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The truth about matted coats & double coats

“Matting” refers to densely tangled clumps of fur in a pet’s coat. If a coat is not properly and/or frequently brushed, loose and live hair become embedded in large masses. Sometimes “mats” can be combed out, but if left too long, it is impossible without seriously harming the animal.
Matts can form in both the outer coat as well as the deeper undercoat. Sometimes severe matts form in the undercoat and are unnoticeable because of a heavy outer coat. If left completely unattended, a pet’s fur can become entirely matted to such an extent that the only recourse is to shave the entire coat.
If you have longer hair, take a brief moment to grab some and twist tightly and hold it there, you may find your scalp becoming sore. This is a similar feeling to a matt on your pets skin, as they move it pulls tighter. A very uncomfortable feeling for your loved pet. We understand wanting to keep your rascal(s) "fluffy" but we can't compromise your pets safety and comfort to achieve vanity. In some cases we do have to to start fresh and shave your pet entirely, this will be communicated to you prior. We don't wish to shave your pet, it isn't the "easy route." We would much rather invest our time and talents into using your dogs coat to create grooming artistry and display our skill sets. Shaving a matting coat is a delicate and sometimes stressful process and dulls our tools far quicker than other services. As always we will do our best to ensure your rascal looks cute and is comfortable. A fresh start is a healthy start and it will grow back. We are more than happy to guide pet parents with popper brushing techniques at home and we have a fur-tastic re book program that offers discounts for booking upon check out to maintain a frequent grooming schedule for your pet(s). At times we can de matt (not a heavily matted coat) at times we can use a combination of products and techniques to lift matts, consult required. Regardless if we can save the coat by MILD dematting or by having to make the difficult choice to shave, dematting fees may apply. De matting fees will be discussed as needed during consult or via a phone call while the pet is i our care and can range from $10.00-$30.00 and up (these fees reflect an industry standard.) Dematting fees may apply to a coat that has been shaved, due to the fact that some dematting is required to get clipper blades through the coat.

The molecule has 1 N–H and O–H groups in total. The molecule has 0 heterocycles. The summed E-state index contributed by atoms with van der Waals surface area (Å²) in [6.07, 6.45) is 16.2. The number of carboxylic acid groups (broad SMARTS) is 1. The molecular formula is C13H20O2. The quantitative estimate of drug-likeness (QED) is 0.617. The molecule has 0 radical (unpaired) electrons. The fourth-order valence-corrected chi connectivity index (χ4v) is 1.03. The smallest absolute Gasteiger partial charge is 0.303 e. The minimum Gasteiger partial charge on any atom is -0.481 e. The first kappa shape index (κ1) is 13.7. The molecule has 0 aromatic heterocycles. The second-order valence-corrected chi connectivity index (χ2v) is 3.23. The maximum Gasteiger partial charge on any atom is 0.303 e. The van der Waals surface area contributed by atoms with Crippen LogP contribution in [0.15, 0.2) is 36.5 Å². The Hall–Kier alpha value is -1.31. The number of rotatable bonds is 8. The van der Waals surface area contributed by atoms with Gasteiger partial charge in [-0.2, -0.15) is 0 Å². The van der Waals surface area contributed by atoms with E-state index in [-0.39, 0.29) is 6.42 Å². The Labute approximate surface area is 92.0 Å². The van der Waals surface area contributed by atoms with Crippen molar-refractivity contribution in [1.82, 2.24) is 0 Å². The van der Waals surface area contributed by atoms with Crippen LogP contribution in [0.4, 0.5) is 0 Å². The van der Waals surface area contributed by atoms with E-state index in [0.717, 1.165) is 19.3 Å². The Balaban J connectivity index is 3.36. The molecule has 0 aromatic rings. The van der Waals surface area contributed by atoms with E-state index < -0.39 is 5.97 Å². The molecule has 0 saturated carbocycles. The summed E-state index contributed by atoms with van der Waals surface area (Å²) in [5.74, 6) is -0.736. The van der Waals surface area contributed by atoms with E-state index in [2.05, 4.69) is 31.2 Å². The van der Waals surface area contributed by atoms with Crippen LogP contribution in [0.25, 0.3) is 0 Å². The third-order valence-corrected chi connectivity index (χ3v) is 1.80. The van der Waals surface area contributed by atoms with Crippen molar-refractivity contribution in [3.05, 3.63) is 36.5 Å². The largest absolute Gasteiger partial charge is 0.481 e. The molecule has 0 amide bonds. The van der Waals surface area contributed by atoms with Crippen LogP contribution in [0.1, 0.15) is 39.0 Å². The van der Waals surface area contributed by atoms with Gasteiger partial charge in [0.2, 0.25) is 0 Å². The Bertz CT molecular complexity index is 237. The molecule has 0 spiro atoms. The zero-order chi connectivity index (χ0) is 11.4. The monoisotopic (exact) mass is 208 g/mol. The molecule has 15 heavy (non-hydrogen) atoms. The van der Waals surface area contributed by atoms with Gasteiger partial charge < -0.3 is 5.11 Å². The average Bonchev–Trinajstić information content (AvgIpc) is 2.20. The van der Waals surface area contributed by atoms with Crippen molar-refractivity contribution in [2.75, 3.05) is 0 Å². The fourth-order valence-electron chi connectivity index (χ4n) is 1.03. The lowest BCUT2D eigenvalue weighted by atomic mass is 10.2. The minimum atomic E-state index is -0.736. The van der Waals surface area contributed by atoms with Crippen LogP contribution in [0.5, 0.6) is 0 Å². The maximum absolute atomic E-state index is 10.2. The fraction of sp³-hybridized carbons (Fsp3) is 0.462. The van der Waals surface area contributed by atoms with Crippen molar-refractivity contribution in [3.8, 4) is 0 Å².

Causes
Matting is especially prevalent in long-hair dogs during seasonal shedding if the excessive hairs are not removed. Regular and frequent grooming—especially brushing—is absolutely necessary to not only prevent mats, but to keep your pet’s coat and skin healthy.
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Dangers